The construction of identity for people dying in residential aged care facilities in Australia

Parker, Deborah (2008). The construction of identity for people dying in residential aged care facilities in Australia. In: 7th Palliative Care Congress, Glasgow, United Kingdom, (573-573). 29 April - 1 May 2008. doi:10.1177/0269216308090402


Author Parker, Deborah
Title of paper The construction of identity for people dying in residential aged care facilities in Australia
Conference name 7th Palliative Care Congress
Conference location Glasgow, United Kingdom
Conference dates 29 April - 1 May 2008
Journal name Palliative Medicine   Check publisher's open access policy
Place of Publication London, United Kingdom
Publisher Sage
Publication Year 2008
Sub-type Published abstract
DOI 10.1177/0269216308090402
ISSN 0269-2163
1477-030X
Volume 22
Issue 4
Start page 573
End page 573
Total pages 1
Language eng
Formatted Abstract/Summary
Background: Residential aged care facilities in Australia have a complex social, political and economic history. Major demographic, social and financial pressures face Australia as the population ages.
Method: In attempting to understand the complexity of death and dying in residential
aged care facilities an ethnographic approach using the techniques of participant observation, everyday conversations and document analysis for eleven residents, their families and staff within two facilities in metropolitan Adelaide, South Australia was undertaken. This data has been analysed from a symbolic interactionist perspective which views residential aged care facilities as social institutions where construction of death and dying arises out of the individual experience, most specifically the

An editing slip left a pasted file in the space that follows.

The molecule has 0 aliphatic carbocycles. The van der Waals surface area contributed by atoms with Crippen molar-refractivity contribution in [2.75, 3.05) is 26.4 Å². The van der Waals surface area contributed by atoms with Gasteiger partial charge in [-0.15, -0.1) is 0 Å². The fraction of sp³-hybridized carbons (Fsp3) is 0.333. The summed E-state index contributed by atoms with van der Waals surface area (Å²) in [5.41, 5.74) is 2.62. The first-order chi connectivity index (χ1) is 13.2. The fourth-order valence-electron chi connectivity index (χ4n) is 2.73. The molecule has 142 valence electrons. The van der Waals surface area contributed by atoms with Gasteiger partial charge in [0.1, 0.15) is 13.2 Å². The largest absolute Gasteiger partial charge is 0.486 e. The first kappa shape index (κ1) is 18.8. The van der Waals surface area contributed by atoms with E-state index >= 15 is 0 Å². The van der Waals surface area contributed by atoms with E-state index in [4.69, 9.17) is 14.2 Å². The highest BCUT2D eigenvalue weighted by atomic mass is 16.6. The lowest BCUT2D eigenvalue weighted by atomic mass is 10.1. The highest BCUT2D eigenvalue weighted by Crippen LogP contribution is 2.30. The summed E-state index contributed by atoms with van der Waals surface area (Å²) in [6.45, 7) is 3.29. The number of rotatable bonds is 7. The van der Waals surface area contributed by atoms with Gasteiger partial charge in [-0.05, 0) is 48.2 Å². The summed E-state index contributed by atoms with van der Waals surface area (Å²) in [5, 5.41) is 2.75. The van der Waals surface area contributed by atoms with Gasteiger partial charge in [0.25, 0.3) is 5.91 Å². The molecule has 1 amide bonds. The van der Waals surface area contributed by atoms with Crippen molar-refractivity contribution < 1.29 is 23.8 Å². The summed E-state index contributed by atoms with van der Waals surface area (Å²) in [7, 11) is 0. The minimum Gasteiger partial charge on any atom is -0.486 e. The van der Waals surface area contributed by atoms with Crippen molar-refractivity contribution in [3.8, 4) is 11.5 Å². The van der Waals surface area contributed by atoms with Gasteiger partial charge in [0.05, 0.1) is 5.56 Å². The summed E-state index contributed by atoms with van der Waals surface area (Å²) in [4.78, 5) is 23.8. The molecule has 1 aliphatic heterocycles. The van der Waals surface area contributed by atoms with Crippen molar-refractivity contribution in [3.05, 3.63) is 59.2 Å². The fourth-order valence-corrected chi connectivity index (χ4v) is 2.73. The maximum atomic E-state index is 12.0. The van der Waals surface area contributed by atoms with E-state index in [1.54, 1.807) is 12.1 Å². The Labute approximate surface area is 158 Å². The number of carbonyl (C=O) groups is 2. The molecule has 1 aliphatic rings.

experience of social interaction. The concepts of self identity and the social processes that construct a dying individual's identity provided a key focus to understanding experiences within institutional settings.
Results
: This paper presents evidence that residential aged eare facilities are discursive environments, which provide institutional templates for the construction of self identity for dying residents. The discursive environments of the two residential aged care facilities embraced the revivalist discourse of a palliative approach for dying residents. This revivalist discourse was evidenced by discursive practices within the environments that acknowledged death and dying and embraced self identity, values, biography and relationships between dying residents, their family and staff. However, this revivalist discourse was overshadowed by the biomédical and economic discourses which are dominant in these settings and which dictated the possible institutional templates that were available for dying residents to construct their identity. This paper proposes a model of identity construction for dying residents which contributes to a theoretically-based understanding of the experiences of death and dying in residential aged care facilities.
Q-Index Code EX
Q-Index Status Provisional Code
Institutional Status UQ

Document type: Conference Paper
Collection: School of Nursing, Midwifery and Social Work Publications
 
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Created: Mon, 26 Sep 2011, 10:54:55 EST by Vicki Percival on behalf of School of Nursing, Midwifery and Social Work